Back in August, when we wrote about the latest instance of trouble in Maduro's socialist paradise, we cautioned that as a result of the economic collapse in the Latin American nation, Venezuelans soon may need to have their fingerprints scanned before they can buy bread and other staples. Privacy concerns aside (clearly Venezuelans have bigger, well, smaller fish to fry) there was hope that this plunge into insanity would be delayed indefinitely, as the last thing Venezuela's strained economy would be able to handle is smuggling of the most basic of necessities: something such a dramatic rationing step would surely lead to. Unfortunately for the struggling Venezuelan population, the time has arrived and as AP reported over the weekend, Venezuela "will begin installing 20,000 fingerprint scanners at supermarkets nationwide in a bid to stamp out hoarding and panic buying" as of this moment.
Fearing Grexit and an outright economic collapse, former Greek FinMin moved nearly €500,000 out of the country in 2012. Authorities in Athens suspect tax evasion was the motive.
Having been shamed what seems like numerous times now by the Eurogroup in recent weeks, Greece suffered its greatest humiliation today. First, the farcical renaming of 'Troika' to 'Institutions' was summarily dismissed as "semantics," as France played good cop (asking for the group not to call it Troika) while Germany's bad-cop Schaeuble used the T-word four times in one interview. And second, Eurogroup chairman Dijsselbloem stated that "technical teams will begin considering Greek reform plans on Wednesday," adding that some of the negotiations will have to take place "in situ in Athens." So instead of discussing reforms with institutions in Brussels, the Varoufakis-defined "cabal of technocrats" Troika will be back on Greek soil to straighten out the nation.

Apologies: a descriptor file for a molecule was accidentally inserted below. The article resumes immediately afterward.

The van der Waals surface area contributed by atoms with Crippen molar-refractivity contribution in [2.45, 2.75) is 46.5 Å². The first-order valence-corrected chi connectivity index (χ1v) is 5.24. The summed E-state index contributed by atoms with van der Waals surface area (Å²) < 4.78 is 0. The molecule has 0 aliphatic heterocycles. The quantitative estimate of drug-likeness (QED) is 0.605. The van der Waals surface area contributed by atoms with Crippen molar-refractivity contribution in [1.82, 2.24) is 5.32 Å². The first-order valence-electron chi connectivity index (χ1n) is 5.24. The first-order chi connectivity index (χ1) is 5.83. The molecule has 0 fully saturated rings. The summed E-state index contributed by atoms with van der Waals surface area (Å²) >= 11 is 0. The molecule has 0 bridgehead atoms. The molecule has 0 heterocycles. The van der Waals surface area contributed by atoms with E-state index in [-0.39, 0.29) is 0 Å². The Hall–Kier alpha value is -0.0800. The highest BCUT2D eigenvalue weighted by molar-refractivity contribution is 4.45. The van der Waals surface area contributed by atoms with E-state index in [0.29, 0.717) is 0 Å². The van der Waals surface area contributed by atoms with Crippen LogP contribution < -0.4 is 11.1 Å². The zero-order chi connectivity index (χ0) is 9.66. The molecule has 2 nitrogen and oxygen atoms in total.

Just when you thought it was getting better (or so you would believe if you listened to the mainstream media's punditry) Greece faces what ekathimerini reports is a "situation worse than in 2012." From well-known Belgian beer to electronics equipment, the first occurrences of shortages in imported goods and raw materials have arisen as a result of Greek enterprises’ inability to pay with cash in advance. But Greece is not Venezuela... yet.
It may come as a surprise to some that across from the stark Greek economic calamity is an industry that has swam, so to say, while everything else has sunk, because while virtually every other aspect of the Greek economy is in shambles, its shipping industry is not only the pride of the nation, but has created more Greek billionaires than any other aspect of the economy. As Bloomberg recounts, Greeks have long dominated the shipping business. The nation’s fleet, numbering 3,669 vessels in 2013, is the largest in the world, according to the annual report of the Union of Greek Shipowners, making up more than 7 percent of the Greek economy and providing 192,000 jobs in 2013. And, perhaps most relevant, Greek shipping has also made billionaires of the country’s four largest ship owners by tonnage: John Angelicoussis, George Prokopiou, Peter Livanos and George Economou. The quartet control a combined fortune of $7.6 billion. It is these billionaires that are now suddenly sweating...